Thursday morning, I was enlightened. Since Yves Saint Laurent's death this past Summer, the fashion world has been paying tribute and speaking praise. Perhaps one of the best ways to do both is to showcase an extensive collection of the artist's work. And so, the de Young museum of San Francisco gave me a sneak peek of Yves Saint Laurent's highly anticipated exhibition, spanning 40 years and 130 ensembles. The exhibit is open to the public Saturday.
The most special guest was there: Pierre Bergé, Yves's partner and business associate since 1961. Pierre spoke to a small group of local press and was humble and heartfelt. His words about Yves tugged on my heartstrings and got me really excited to view the exhibition. "Today is the first collection after his death." He referred to Yves as "one of the greatest of our time." He pointed out that "in our world women are more and more important" and Yves recognized that. "The collection is just a part of Yves's work," reminding us of the 5,000 plus YSL pieces that are preserved and kept in Paris. Can you imagine? He also called San Francisco "a beautiful city" and was proud to have the foggy city house such a collection. Side note: Pierre was wearing an Obama pin.
To read more about my enlightenment and to see loads of wonderful Yves Saint Laurent creations, read more
As a fashion journalist, I am aware of the importance of Yves Saint Laurent. But personally, I haven't had much experience with the house's clothes. Yves showed his last collection in 2002. Only now can I actually purchase pieces from the house, but today's pieces aren't touched by the originator. I have admired vintage YSL, but no, I have never worn an original Yves Saint Laurent. My enlightenment emerged upon viewing precious pieces from "Le Smoking," his homage to Africa collection, the famous Mondrian dress, and representations from his Ballets Russes collection. These were all familiar, as seen in textbooks and pictures, but in real life they are incredible.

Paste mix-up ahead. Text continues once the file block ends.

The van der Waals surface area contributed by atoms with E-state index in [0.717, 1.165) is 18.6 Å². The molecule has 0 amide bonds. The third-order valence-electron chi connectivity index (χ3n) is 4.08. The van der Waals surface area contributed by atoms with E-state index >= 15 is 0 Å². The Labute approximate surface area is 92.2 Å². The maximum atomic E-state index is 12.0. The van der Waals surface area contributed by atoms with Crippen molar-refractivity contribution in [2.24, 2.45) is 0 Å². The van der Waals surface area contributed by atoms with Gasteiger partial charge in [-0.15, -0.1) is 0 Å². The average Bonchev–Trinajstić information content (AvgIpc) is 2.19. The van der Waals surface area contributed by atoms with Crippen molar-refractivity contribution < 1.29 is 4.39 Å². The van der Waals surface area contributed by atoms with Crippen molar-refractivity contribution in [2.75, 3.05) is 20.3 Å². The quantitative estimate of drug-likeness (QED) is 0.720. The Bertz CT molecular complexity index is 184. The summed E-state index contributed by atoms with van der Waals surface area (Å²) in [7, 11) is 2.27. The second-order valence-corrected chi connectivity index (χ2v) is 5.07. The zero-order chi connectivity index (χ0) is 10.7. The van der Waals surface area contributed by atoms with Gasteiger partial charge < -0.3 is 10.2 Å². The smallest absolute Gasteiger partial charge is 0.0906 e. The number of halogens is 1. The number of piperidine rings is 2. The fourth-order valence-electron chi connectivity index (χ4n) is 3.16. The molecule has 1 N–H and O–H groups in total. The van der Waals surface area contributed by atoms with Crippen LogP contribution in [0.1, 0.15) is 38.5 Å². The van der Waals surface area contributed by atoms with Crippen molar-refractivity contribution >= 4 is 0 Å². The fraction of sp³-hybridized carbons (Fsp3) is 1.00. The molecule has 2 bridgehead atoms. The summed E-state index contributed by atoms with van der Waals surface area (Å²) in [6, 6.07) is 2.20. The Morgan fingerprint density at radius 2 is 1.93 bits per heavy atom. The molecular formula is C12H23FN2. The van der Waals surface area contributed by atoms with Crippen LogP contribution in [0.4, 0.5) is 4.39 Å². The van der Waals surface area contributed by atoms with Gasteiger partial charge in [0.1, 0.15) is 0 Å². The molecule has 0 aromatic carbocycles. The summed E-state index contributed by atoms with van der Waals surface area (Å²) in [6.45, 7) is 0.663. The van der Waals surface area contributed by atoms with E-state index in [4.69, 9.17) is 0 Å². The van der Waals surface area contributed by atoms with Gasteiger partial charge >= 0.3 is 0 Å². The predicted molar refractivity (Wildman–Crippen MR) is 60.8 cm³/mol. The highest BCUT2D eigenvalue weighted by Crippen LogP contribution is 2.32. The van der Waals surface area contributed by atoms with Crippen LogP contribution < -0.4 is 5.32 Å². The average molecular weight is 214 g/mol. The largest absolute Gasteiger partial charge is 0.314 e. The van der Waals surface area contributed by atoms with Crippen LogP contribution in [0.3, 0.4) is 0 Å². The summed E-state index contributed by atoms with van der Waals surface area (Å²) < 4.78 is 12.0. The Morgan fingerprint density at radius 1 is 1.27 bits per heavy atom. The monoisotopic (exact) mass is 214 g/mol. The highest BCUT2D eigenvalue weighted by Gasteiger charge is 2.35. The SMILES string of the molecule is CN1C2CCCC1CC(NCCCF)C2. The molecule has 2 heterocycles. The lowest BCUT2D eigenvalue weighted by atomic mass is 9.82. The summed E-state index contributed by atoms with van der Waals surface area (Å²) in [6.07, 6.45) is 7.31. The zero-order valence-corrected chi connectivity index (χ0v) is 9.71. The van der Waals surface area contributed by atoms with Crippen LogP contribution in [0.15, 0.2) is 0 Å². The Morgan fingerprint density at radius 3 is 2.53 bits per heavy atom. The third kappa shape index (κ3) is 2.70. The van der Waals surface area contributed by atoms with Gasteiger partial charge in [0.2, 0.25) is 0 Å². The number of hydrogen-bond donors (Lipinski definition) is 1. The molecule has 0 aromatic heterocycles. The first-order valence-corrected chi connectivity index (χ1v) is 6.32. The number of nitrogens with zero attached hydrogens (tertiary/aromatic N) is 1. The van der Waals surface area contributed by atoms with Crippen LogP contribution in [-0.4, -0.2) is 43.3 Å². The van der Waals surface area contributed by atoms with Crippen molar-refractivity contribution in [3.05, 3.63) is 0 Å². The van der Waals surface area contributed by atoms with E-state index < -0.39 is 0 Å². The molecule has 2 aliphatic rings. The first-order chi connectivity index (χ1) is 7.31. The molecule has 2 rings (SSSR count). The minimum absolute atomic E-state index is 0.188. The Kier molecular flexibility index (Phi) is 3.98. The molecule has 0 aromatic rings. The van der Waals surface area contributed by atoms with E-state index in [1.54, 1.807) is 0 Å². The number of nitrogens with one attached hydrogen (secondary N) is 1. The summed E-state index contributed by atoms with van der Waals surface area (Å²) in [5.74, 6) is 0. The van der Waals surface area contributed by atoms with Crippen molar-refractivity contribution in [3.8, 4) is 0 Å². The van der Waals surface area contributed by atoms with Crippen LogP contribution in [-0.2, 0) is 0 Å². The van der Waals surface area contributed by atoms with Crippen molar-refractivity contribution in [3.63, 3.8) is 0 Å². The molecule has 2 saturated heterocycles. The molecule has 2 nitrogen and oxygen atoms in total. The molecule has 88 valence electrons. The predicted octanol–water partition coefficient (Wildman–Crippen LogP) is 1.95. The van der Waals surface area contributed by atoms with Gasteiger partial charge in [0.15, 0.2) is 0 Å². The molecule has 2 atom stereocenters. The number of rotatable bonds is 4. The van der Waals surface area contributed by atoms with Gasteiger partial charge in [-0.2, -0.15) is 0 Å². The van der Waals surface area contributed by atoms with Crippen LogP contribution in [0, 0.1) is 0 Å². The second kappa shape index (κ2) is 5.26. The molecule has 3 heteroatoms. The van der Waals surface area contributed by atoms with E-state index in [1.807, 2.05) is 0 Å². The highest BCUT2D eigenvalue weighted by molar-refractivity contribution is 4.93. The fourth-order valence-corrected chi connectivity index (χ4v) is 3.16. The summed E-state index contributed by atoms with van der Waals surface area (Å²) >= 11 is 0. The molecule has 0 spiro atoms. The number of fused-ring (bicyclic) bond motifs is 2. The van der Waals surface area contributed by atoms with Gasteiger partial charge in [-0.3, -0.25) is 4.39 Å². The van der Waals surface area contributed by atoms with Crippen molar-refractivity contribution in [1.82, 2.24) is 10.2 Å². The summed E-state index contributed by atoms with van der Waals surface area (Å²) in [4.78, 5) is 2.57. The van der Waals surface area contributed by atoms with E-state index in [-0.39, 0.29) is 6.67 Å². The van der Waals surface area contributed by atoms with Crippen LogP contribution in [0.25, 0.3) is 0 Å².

The massive collection, curated in an organized yet unique fashion, made my head spin. Another realization was how many of today's designers draw inspiration from these ideas that were presented decades ago. I saw Giambattista Valli in a voluminous LBD, Armani in sleek beaded evening wear, Marc Jacobs in quirky party dresses, Michael Kors in jetsetting separates. YSL Haute Couture was presented through a glass display, and videos and runways shows played throughout. It was a YSL feast for the eyes.
While everything impressed, I had a few favorites I went back to admire a couple more times. First off, the body revealed collection of evening dresses. Yves pushed the envelope with revealing flesh, but he did so with taste. These are key examples. The Africana pieces were super fun; the intricate beading and the exotic cuts were stunning. This famous knit wedding gown made me chuckle. Lastly, his art inspired pieces were pretty magnificent.
This exhibit is both a proper homage and a destination for any fashion lover. On this spooky holiday, this Yves quote felt rather fitting: “My profession is the loving dialogue of this naked woman with all the magic spells of the wrapping of my fabrics.” Consider me spellbound.